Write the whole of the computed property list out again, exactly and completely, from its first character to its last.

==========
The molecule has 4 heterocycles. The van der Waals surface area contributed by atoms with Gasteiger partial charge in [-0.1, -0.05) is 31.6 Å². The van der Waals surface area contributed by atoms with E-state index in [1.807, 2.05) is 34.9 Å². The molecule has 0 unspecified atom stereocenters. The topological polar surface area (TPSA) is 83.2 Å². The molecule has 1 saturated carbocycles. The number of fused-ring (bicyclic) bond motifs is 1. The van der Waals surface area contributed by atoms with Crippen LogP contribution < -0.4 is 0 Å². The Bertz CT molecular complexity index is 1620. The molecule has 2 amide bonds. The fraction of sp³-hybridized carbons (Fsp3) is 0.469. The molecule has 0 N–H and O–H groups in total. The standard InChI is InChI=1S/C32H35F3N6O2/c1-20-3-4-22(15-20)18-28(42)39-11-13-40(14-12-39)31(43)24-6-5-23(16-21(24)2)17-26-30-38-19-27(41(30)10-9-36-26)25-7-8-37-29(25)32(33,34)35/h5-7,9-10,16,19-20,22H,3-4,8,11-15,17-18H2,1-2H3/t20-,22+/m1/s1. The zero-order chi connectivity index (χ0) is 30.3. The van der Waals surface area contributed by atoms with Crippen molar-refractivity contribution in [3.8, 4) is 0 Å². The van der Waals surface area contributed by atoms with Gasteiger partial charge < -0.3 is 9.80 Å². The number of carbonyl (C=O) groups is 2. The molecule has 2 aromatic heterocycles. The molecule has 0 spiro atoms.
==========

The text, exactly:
The molecule has 4 heterocycles. The van der Waals surface area contributed by atoms with Gasteiger partial charge in [-0.1, -0.05) is 31.6 Å². The van der Waals surface area contributed by atoms with E-state index in [1.807, 2.05) is 34.9 Å². The molecule has 0 unspecified atom stereocenters. The topological polar surface area (TPSA) is 83.2 Å². The molecule has 1 saturated carbocycles. The number of fused-ring (bicyclic) bond motifs is 1. The van der Waals surface area contributed by atoms with Crippen LogP contribution < -0.4 is 0 Å². The Bertz CT molecular complexity index is 1620. The molecule has 2 amide bonds. The fraction of sp³-hybridized carbons (Fsp3) is 0.469. The molecule has 0 N–H and O–H groups in total. The standard InChI is InChI=1S/C32H35F3N6O2/c1-20-3-4-22(15-20)18-28(42)39-11-13-40(14-12-39)31(43)24-6-5-23(16-21(24)2)17-26-30-38-19-27(41(30)10-9-36-26)25-7-8-37-29(25)32(33,34)35/h5-7,9-10,16,19-20,22H,3-4,8,11-15,17-18H2,1-2H3/t20-,22+/m1/s1. The zero-order chi connectivity index (χ0) is 30.3. The van der Waals surface area contributed by atoms with Crippen molar-refractivity contribution in [3.8, 4) is 0 Å². The van der Waals surface area contributed by atoms with Gasteiger partial charge < -0.3 is 9.80 Å². The number of carbonyl (C=O) groups is 2. The molecule has 2 aromatic heterocycles. The molecule has 0 spiro atoms.